Although Director Roland Joffé brought his cast and crew to Calcutta for TK months to film the epic City of Joy, ironically, more than half the film was shot not in the city’s notorious slums, but in a sprawling wall-enclosed set built near Calcutta’s dock area.
A 100,000-square-foot re-creation of a Calcutta bustee (slum neighborhood) was painstakingly created by set designer Roy Walker (who won an Oscar of his work on 1975’s Barry Lyndon), because shooting in the cramped, densely populated areas was nearly impossible. With rusty corrugated-tin shacks, pastel-colored stucco walls blackened by cooking fires, laundry flapping in the breeze, cigarette stands, kiosks, and even dried cow dung for burning, the set was authentic and convincing. The production even had dyed water brought in to simulate the black sludge that flows through Calcutta’s open sewers (it was replaced daily to discourage mosquito breeding).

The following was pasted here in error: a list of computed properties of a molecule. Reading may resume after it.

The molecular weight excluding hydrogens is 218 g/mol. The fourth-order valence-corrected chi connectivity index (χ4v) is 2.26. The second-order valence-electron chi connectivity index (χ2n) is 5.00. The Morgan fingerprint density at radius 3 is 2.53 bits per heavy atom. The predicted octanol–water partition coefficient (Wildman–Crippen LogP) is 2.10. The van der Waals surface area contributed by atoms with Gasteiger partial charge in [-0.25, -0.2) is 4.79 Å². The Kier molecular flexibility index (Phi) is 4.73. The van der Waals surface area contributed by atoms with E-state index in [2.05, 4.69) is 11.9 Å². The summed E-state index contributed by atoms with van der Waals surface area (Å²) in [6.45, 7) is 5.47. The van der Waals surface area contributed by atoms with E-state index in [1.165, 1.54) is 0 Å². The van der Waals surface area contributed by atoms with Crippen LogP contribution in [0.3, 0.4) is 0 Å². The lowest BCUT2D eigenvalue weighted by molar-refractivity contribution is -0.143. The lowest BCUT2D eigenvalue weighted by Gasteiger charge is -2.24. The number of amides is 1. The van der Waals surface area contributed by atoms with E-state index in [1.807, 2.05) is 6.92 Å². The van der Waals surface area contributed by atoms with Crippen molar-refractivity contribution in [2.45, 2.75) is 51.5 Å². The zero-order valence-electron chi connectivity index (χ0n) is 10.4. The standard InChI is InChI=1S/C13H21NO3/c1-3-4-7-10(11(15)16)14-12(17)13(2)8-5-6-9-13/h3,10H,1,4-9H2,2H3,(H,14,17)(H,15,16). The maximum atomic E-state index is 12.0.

The 80-plus buildings that comprise the set were scrupulously rendered using photographs of actual bustees as models. The set, which was dismantled after the film wrapped, also included a huge concrete tank to contain the 250,000 gallons of water that would be pumped in for a monsoon sequence.
”The object of art is to conceal art and Roy does that,” says Joffé. ”But with this level of realism, we’re a little concerened that he won’t get the recognition he deserves — on film, no one can tell the set from the city.”